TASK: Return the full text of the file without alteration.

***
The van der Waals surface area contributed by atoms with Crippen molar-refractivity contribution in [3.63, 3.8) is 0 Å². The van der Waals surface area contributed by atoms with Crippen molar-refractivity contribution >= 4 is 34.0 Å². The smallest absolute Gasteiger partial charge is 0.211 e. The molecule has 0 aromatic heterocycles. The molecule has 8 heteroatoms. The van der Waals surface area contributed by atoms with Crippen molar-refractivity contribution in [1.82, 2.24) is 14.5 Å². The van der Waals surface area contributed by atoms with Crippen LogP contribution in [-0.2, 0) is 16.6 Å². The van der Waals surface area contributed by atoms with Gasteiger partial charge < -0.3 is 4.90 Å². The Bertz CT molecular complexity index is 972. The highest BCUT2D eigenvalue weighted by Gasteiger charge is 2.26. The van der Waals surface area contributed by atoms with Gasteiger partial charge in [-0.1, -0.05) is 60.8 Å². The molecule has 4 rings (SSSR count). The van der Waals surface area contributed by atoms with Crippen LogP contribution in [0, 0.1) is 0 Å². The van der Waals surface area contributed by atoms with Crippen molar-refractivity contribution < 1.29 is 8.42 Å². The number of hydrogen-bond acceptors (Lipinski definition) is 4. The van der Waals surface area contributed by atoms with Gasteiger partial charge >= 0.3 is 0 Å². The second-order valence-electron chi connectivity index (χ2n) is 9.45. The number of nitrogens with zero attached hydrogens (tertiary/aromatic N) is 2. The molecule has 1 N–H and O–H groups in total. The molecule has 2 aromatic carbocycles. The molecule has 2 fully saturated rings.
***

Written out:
The van der Waals surface area contributed by atoms with Crippen molar-refractivity contribution in [3.63, 3.8) is 0 Å². The van der Waals surface area contributed by atoms with Crippen molar-refractivity contribution >= 4 is 34.0 Å². The smallest absolute Gasteiger partial charge is 0.211 e. The molecule has 0 aromatic heterocycles. The molecule has 8 heteroatoms. The van der Waals surface area contributed by atoms with Crippen molar-refractivity contribution in [1.82, 2.24) is 14.5 Å². The van der Waals surface area contributed by atoms with Crippen LogP contribution in [-0.2, 0) is 16.6 Å². The van der Waals surface area contributed by atoms with Gasteiger partial charge < -0.3 is 4.90 Å². The Bertz CT molecular complexity index is 972. The highest BCUT2D eigenvalue weighted by Gasteiger charge is 2.26. The van der Waals surface area contributed by atoms with Gasteiger partial charge in [-0.1, -0.05) is 60.8 Å². The molecule has 4 rings (SSSR count). The van der Waals surface area contributed by atoms with Crippen LogP contribution in [0, 0.1) is 0 Å². The van der Waals surface area contributed by atoms with Crippen molar-refractivity contribution < 1.29 is 8.42 Å². The number of hydrogen-bond acceptors (Lipinski definition) is 4. The van der Waals surface area contributed by atoms with Gasteiger partial charge >= 0.3 is 0 Å². The second-order valence-electron chi connectivity index (χ2n) is 9.45. The number of nitrogens with zero attached hydrogens (tertiary/aromatic N) is 2. The molecule has 1 N–H and O–H groups in total. The molecule has 2 aromatic carbocycles. The molecule has 2 fully saturated rings.